Live in the Moment, but Do It later
Be mindful to step out of the moment…so you can relive it again and again
Not one self-development article browsing session goes by that I’m not hit with a plea to stop taking pictures and to live in the moment. Anyone feeling the urge to espouse this particular advice in the future should take a picture of this article for later reference.
Two and half years ago, having the opportunity to pursue a drastically different lifestyle than any I had known, I sold everything except a few duffle bags of clothes, bid farewell to life on land, and moved onto a sailboat. If ever there was a period of time to not dwell on the past or fret about the future, to “live in the moment,” this was my time.
For twelve months I sailed through beautiful sunsets and sunrises, snorkeled with rainbows of fish, lounged on my own deserted islands, learned how to ride a motorcycle, brushed up on my Spanish, immersed myself into other cultures, speared lobster and grouper for dinner, and was pursued by sharks trying to steal those dinners. That condensed period of twelve months packs more memories than my previous 20 years of vacation.
And what activity do I appreciate more than any other during that epic period of life? Taking pictures.
That’s not to say I particularly enjoyed the act of taking pictures. I didn’t revel in the moment like an Ansel Adams or Chase Jarvis, passionately pursuing the perfect photograph. And while I did enjoy the self-gratuitous, social media harlotry of some images, it wasn’t what made the endeavor worthwhile either. No, what I value most about those photographs is my ability to revisit again and again those fleeting fractions of time.
As human beings, our memories are fallible by design. We weren’t built to remember everything, nor do we want to. The sole purpose of our memories is to be self-serving for the future to the extent it improves our lives. Memories are lessons that help us avoid previously encountered dangers and once again obtain food, clothing, shelter, and sex. Over time, however, as we’ve crawled out of dangerous caves and into our comfortable lives of leisure, we have found ourselves wanting to remember things that aren’t necessary to our continued survival, and we have the technology to do so.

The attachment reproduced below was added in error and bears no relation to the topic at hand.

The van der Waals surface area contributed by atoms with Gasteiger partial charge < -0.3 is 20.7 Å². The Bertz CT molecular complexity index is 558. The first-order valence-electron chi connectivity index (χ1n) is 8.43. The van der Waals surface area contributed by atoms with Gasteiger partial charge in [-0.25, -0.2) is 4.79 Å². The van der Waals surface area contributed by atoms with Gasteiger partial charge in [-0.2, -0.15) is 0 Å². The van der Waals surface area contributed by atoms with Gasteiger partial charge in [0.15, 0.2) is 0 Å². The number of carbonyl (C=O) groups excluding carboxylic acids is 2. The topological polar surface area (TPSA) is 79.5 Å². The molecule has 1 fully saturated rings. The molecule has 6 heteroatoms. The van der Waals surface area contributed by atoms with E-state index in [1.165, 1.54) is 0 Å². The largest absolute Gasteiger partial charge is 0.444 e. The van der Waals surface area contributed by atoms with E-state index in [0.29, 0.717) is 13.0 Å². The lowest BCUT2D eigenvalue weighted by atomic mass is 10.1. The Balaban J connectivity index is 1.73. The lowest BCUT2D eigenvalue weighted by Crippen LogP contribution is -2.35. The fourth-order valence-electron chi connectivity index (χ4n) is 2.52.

The collective effort necessary for me to write this essay included grabbing my phone, opening Google Photos, and scrolling with my thumb. In fact, the most difficult part was having to lean my torso forward off of the couch in order to snatch my cell from the coffee table. And the reward for such effort?
I just relived the freedom that is being towed in warm, turquoise waters behind our boat in the Bahamas. I had a conversation with two old men I can barely understand through their thick accents as they carve up their day’s haul of fish and conch while nurse sharks and green turtles wait for their scraps. I smelled the staleness of a brick of sea-soaked marijuana jettisoned from a drug runner’s freight onto an uninhabited island, and remember the excitement of thinking we might stumble across a small fortune of cash. I felt the pain of two second degree motorcycle burns after an endlessly frustrating day of sliding down a clay soaked mountain in suffocating mist. I’m reminded on that same day I almost died when my motorcycle nearly dragged me under the railings of a bridge into the ravine below.
I relived all of that from the comfort of my couch, all because I stopped “living in the moment” for a few seconds and snapped a photo. And for that, I am grateful.
So, shoot away, shutterbug. Shoot away.